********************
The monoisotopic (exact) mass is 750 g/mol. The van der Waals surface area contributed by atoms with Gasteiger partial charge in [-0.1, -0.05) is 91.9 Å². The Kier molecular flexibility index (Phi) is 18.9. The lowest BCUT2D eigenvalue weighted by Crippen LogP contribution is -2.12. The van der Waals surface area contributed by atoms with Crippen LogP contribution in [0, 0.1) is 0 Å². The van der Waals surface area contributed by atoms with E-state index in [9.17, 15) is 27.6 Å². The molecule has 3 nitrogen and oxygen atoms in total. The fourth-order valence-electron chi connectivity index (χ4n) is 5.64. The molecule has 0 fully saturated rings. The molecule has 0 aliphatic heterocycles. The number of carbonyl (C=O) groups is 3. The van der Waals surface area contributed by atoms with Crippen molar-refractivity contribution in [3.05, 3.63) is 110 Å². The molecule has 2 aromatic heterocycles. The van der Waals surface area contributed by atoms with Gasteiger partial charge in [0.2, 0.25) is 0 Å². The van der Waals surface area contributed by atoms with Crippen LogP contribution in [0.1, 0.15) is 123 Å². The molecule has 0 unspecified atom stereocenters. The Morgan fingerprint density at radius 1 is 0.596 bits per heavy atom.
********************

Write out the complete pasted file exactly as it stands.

The monoisotopic (exact) mass is 750 g/mol. The van der Waals surface area contributed by atoms with Gasteiger partial charge in [-0.1, -0.05) is 91.9 Å². The Kier molecular flexibility index (Phi) is 18.9. The lowest BCUT2D eigenvalue weighted by Crippen LogP contribution is -2.12. The van der Waals surface area contributed by atoms with Crippen LogP contribution in [0, 0.1) is 0 Å². The van der Waals surface area contributed by atoms with E-state index in [9.17, 15) is 27.6 Å². The molecule has 3 nitrogen and oxygen atoms in total. The fourth-order valence-electron chi connectivity index (χ4n) is 5.64. The molecule has 0 fully saturated rings. The molecule has 0 aliphatic heterocycles. The number of carbonyl (C=O) groups is 3. The van der Waals surface area contributed by atoms with Crippen molar-refractivity contribution in [3.05, 3.63) is 110 Å². The molecule has 2 aromatic heterocycles. The van der Waals surface area contributed by atoms with Gasteiger partial charge in [0.2, 0.25) is 0 Å². The van der Waals surface area contributed by atoms with Crippen LogP contribution in [0.1, 0.15) is 123 Å². The molecule has 0 unspecified atom stereocenters. The Morgan fingerprint density at radius 1 is 0.596 bits per heavy atom.